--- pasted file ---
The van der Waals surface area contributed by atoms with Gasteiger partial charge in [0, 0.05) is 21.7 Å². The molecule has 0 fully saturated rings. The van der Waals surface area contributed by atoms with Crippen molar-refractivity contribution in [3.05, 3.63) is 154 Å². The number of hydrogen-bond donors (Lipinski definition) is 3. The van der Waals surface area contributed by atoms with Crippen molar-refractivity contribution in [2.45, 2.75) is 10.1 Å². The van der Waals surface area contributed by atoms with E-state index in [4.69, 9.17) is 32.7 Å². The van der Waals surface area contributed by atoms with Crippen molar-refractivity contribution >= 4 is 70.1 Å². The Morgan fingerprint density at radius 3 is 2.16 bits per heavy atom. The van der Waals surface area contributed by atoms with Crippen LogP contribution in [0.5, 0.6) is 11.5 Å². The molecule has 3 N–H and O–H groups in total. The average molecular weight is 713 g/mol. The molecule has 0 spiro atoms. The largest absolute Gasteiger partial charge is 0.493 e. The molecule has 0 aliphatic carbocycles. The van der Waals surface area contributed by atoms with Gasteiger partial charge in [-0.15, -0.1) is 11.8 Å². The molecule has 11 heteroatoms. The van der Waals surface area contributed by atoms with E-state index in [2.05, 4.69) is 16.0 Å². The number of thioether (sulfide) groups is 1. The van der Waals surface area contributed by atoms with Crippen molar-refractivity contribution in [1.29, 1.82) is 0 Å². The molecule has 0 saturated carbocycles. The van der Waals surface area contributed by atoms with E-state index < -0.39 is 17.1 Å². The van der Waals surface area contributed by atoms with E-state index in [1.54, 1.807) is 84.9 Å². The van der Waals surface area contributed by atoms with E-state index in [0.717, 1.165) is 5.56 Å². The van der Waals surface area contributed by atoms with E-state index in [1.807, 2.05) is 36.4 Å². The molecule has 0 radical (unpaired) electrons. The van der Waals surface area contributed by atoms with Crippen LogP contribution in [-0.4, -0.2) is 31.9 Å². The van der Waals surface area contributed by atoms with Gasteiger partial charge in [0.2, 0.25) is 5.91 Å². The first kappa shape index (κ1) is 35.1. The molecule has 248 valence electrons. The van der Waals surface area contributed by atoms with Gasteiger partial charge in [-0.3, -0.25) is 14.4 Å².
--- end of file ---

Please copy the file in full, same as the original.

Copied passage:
The van der Waals surface area contributed by atoms with Gasteiger partial charge in [0, 0.05) is 21.7 Å². The molecule has 0 fully saturated rings. The van der Waals surface area contributed by atoms with Crippen molar-refractivity contribution in [3.05, 3.63) is 154 Å². The number of hydrogen-bond donors (Lipinski definition) is 3. The van der Waals surface area contributed by atoms with Crippen molar-refractivity contribution in [2.45, 2.75) is 10.1 Å². The van der Waals surface area contributed by atoms with E-state index in [4.69, 9.17) is 32.7 Å². The van der Waals surface area contributed by atoms with Crippen molar-refractivity contribution >= 4 is 70.1 Å². The Morgan fingerprint density at radius 3 is 2.16 bits per heavy atom. The van der Waals surface area contributed by atoms with Crippen LogP contribution in [0.5, 0.6) is 11.5 Å². The molecule has 3 N–H and O–H groups in total. The average molecular weight is 713 g/mol. The molecule has 0 spiro atoms. The largest absolute Gasteiger partial charge is 0.493 e. The molecule has 0 aliphatic carbocycles. The van der Waals surface area contributed by atoms with Gasteiger partial charge in [-0.15, -0.1) is 11.8 Å². The molecule has 11 heteroatoms. The van der Waals surface area contributed by atoms with E-state index in [2.05, 4.69) is 16.0 Å². The number of thioether (sulfide) groups is 1. The van der Waals surface area contributed by atoms with Crippen molar-refractivity contribution in [1.29, 1.82) is 0 Å². The molecule has 0 saturated carbocycles. The van der Waals surface area contributed by atoms with E-state index < -0.39 is 17.1 Å². The van der Waals surface area contributed by atoms with E-state index in [1.54, 1.807) is 84.9 Å². The van der Waals surface area contributed by atoms with E-state index in [0.717, 1.165) is 5.56 Å². The van der Waals surface area contributed by atoms with E-state index in [1.807, 2.05) is 36.4 Å². The molecule has 0 radical (unpaired) electrons. The van der Waals surface area contributed by atoms with Crippen LogP contribution in [-0.4, -0.2) is 31.9 Å². The van der Waals surface area contributed by atoms with Gasteiger partial charge in [0.2, 0.25) is 5.91 Å². The first kappa shape index (κ1) is 35.1. The molecule has 248 valence electrons. The van der Waals surface area contributed by atoms with Gasteiger partial charge in [-0.3, -0.25) is 14.4 Å².